Riparian vegetation comprises plant communities that grow laterally to rivers and streams. They have multiple adaptations, which allows them to persist in these variable and dynamic habitats. This chapter focuses on the morphological and anatomical adaptations of vegetative organs, due to the fact that they are more vulnerable to environmental changes that occur in riparian ecosystems. We also discuss some dispersal mechanisms in riparian species exposed to flooding conditions. Most morphoanatomical adaptations in riparian plants reflect constraints imposed by long periods of waterlogging or complete submergence, as well as the high diversity of strategies that species have developed in order to cope with flooding. Furthermore, riparian ecosystems are being impacted by an increasing artificialization of rivers and banks with losses, or profound changes, in the natural riparian vegetation a problem that will increase with the ongoing climate change, and which must be contained. In order to reduce the vulnerability of these ecosystems, a deeper knowledge of the morphoanatomical attributes that make possible the successful adaptation of riparian flora is necessary so as to implement appropriate measures for the rehabilitation and sustainability of riparian ecosystems.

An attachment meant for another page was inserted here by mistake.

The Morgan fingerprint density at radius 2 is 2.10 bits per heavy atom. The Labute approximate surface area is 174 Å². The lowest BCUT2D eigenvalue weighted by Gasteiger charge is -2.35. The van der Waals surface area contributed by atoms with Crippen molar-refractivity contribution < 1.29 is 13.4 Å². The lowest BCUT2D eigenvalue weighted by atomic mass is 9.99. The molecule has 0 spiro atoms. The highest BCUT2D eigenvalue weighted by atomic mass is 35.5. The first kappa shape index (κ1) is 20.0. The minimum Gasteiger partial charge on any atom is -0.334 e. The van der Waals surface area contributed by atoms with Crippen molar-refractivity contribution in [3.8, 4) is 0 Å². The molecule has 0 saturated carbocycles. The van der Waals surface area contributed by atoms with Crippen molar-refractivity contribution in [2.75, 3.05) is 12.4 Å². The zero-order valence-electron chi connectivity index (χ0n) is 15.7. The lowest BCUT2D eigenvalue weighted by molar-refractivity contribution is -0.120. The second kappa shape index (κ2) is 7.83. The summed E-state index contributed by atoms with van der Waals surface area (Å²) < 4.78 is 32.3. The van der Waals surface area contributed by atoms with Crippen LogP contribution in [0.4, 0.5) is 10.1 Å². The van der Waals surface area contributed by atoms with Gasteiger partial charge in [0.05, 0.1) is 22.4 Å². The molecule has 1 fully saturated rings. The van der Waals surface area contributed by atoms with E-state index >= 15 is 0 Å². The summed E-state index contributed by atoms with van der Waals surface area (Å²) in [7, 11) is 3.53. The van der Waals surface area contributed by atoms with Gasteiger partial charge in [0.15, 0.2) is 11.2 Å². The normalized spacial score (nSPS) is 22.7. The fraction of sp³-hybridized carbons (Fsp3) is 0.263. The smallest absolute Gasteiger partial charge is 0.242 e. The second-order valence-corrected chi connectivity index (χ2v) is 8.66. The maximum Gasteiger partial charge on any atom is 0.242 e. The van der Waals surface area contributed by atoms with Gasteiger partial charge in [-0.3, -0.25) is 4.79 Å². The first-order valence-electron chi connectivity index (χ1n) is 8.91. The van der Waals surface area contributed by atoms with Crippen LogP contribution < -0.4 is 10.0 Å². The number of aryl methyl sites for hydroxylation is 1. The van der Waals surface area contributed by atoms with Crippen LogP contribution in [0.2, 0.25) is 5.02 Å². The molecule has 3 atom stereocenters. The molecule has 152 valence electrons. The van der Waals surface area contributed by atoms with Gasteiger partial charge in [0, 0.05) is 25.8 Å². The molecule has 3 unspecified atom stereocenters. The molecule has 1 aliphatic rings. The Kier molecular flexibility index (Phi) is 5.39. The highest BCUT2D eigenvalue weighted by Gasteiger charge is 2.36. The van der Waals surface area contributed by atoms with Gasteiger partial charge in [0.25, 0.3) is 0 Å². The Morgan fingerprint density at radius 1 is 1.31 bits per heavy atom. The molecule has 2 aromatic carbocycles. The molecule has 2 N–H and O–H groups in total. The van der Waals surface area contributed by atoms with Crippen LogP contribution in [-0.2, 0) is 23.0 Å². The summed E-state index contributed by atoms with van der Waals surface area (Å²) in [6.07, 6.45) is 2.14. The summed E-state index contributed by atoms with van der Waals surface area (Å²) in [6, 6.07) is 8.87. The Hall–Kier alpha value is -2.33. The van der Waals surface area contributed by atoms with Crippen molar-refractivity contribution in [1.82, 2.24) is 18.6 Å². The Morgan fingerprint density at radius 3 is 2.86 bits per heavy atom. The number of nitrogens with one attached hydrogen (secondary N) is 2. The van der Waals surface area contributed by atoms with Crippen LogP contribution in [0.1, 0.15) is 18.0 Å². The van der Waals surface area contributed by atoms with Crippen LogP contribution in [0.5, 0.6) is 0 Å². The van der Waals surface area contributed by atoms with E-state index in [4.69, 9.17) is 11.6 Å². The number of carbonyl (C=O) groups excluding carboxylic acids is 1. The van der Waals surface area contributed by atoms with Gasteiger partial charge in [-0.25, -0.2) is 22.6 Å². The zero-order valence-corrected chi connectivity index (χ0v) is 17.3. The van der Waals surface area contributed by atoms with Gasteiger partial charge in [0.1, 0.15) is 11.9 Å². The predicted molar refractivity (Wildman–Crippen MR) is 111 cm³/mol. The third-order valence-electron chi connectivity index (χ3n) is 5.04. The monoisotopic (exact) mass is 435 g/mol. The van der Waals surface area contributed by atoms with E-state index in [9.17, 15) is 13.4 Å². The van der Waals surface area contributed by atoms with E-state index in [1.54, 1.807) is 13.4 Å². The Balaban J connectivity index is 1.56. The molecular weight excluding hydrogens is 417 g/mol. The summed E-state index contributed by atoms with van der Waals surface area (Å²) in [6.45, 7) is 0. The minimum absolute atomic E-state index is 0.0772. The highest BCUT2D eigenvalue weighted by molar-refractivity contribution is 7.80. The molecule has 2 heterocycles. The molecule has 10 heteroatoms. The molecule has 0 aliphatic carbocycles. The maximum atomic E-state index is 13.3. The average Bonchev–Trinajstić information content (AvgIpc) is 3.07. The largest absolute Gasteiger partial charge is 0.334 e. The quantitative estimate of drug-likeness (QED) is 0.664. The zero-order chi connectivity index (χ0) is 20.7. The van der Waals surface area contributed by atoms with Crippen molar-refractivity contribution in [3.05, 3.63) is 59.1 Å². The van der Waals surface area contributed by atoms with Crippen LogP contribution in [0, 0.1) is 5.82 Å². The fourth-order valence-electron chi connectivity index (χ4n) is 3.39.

Part of the book: River Basin Management